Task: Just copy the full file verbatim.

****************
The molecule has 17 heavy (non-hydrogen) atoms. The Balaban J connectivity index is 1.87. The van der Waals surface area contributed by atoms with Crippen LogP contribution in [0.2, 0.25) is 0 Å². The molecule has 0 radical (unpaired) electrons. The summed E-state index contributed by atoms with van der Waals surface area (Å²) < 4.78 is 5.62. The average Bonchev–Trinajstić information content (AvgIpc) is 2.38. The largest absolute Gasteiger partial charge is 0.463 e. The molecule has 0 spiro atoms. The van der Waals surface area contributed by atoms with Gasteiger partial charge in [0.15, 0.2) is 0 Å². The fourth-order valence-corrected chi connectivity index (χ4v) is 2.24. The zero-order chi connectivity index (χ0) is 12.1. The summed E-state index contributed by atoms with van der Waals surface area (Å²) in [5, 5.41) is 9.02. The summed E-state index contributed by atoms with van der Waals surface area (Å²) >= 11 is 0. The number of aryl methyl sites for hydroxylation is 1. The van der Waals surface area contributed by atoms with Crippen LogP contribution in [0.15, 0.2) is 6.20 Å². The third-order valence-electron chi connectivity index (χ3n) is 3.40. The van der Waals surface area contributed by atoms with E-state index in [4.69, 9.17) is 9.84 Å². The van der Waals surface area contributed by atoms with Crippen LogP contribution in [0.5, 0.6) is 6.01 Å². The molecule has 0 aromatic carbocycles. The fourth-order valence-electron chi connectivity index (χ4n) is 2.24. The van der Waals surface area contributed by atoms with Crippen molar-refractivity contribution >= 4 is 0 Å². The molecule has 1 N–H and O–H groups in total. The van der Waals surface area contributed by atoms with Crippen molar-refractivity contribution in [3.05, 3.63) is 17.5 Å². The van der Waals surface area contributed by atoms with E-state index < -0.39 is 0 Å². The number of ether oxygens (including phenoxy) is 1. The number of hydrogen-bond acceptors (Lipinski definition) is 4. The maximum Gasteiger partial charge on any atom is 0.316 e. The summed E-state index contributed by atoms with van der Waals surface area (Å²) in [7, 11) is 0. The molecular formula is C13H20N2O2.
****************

The molecule has 17 heavy (non-hydrogen) atoms. The Balaban J connectivity index is 1.87. The van der Waals surface area contributed by atoms with Crippen LogP contribution in [0.2, 0.25) is 0 Å². The molecule has 0 radical (unpaired) electrons. The summed E-state index contributed by atoms with van der Waals surface area (Å²) < 4.78 is 5.62. The average Bonchev–Trinajstić information content (AvgIpc) is 2.38. The largest absolute Gasteiger partial charge is 0.463 e. The molecule has 0 spiro atoms. The van der Waals surface area contributed by atoms with Gasteiger partial charge in [0.15, 0.2) is 0 Å². The fourth-order valence-corrected chi connectivity index (χ4v) is 2.24. The zero-order chi connectivity index (χ0) is 12.1. The summed E-state index contributed by atoms with van der Waals surface area (Å²) in [5, 5.41) is 9.02. The summed E-state index contributed by atoms with van der Waals surface area (Å²) >= 11 is 0. The number of aryl methyl sites for hydroxylation is 1. The van der Waals surface area contributed by atoms with Crippen LogP contribution in [0.15, 0.2) is 6.20 Å². The third-order valence-electron chi connectivity index (χ3n) is 3.40. The van der Waals surface area contributed by atoms with E-state index in [4.69, 9.17) is 9.84 Å². The van der Waals surface area contributed by atoms with Crippen LogP contribution in [0.5, 0.6) is 6.01 Å². The molecule has 0 aromatic carbocycles. The fourth-order valence-electron chi connectivity index (χ4n) is 2.24. The van der Waals surface area contributed by atoms with Crippen molar-refractivity contribution >= 4 is 0 Å². The molecule has 1 N–H and O–H groups in total. The van der Waals surface area contributed by atoms with Crippen molar-refractivity contribution in [3.05, 3.63) is 17.5 Å². The van der Waals surface area contributed by atoms with E-state index < -0.39 is 0 Å². The number of ether oxygens (including phenoxy) is 1. The number of hydrogen-bond acceptors (Lipinski definition) is 4. The maximum Gasteiger partial charge on any atom is 0.316 e. The summed E-state index contributed by atoms with van der Waals surface area (Å²) in [7, 11) is 0. The molecular formula is C13H20N2O2.